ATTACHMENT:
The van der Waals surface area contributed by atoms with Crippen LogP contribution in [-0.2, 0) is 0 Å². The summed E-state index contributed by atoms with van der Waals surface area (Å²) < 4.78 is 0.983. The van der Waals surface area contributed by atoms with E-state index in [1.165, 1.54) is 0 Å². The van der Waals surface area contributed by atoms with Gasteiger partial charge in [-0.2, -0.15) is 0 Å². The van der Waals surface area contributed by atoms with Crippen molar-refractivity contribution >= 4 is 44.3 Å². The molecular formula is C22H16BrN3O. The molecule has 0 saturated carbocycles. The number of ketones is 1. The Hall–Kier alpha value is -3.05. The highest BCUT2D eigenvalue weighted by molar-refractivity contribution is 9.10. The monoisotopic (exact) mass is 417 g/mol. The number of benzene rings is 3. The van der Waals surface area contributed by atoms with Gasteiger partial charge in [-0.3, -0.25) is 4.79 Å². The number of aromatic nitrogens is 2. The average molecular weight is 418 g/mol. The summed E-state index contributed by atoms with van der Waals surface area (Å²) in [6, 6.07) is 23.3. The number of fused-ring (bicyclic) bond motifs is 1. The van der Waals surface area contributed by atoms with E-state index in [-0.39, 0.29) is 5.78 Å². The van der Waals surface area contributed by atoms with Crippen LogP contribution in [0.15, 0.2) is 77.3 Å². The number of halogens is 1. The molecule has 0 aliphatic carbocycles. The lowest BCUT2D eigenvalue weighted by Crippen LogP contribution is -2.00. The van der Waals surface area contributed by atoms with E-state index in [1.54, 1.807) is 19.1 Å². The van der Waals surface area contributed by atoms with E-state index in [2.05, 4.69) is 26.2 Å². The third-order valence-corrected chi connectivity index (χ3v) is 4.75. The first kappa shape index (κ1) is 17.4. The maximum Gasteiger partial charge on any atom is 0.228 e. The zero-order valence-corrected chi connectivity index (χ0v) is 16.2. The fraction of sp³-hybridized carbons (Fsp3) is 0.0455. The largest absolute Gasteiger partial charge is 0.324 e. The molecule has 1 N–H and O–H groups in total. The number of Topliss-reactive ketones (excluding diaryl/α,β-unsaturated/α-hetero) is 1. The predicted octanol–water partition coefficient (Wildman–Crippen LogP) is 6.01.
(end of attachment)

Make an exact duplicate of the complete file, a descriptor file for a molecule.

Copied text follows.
The van der Waals surface area contributed by atoms with Crippen LogP contribution in [-0.2, 0) is 0 Å². The summed E-state index contributed by atoms with van der Waals surface area (Å²) < 4.78 is 0.983. The van der Waals surface area contributed by atoms with E-state index in [1.165, 1.54) is 0 Å². The van der Waals surface area contributed by atoms with Gasteiger partial charge in [-0.2, -0.15) is 0 Å². The van der Waals surface area contributed by atoms with Crippen molar-refractivity contribution >= 4 is 44.3 Å². The molecular formula is C22H16BrN3O. The molecule has 0 saturated carbocycles. The number of ketones is 1. The Hall–Kier alpha value is -3.05. The highest BCUT2D eigenvalue weighted by molar-refractivity contribution is 9.10. The monoisotopic (exact) mass is 417 g/mol. The number of benzene rings is 3. The van der Waals surface area contributed by atoms with Gasteiger partial charge in [-0.3, -0.25) is 4.79 Å². The number of aromatic nitrogens is 2. The average molecular weight is 418 g/mol. The summed E-state index contributed by atoms with van der Waals surface area (Å²) in [6, 6.07) is 23.3. The number of fused-ring (bicyclic) bond motifs is 1. The van der Waals surface area contributed by atoms with E-state index in [-0.39, 0.29) is 5.78 Å². The van der Waals surface area contributed by atoms with Crippen LogP contribution in [0.15, 0.2) is 77.3 Å². The number of halogens is 1. The molecule has 0 aliphatic carbocycles. The lowest BCUT2D eigenvalue weighted by Crippen LogP contribution is -2.00. The van der Waals surface area contributed by atoms with E-state index in [1.54, 1.807) is 19.1 Å². The van der Waals surface area contributed by atoms with E-state index in [2.05, 4.69) is 26.2 Å². The third-order valence-corrected chi connectivity index (χ3v) is 4.75. The first kappa shape index (κ1) is 17.4. The maximum Gasteiger partial charge on any atom is 0.228 e. The zero-order valence-corrected chi connectivity index (χ0v) is 16.2. The fraction of sp³-hybridized carbons (Fsp3) is 0.0455. The largest absolute Gasteiger partial charge is 0.324 e. The molecule has 1 N–H and O–H groups in total. The number of Topliss-reactive ketones (excluding diaryl/α,β-unsaturated/α-hetero) is 1. The predicted octanol–water partition coefficient (Wildman–Crippen LogP) is 6.01.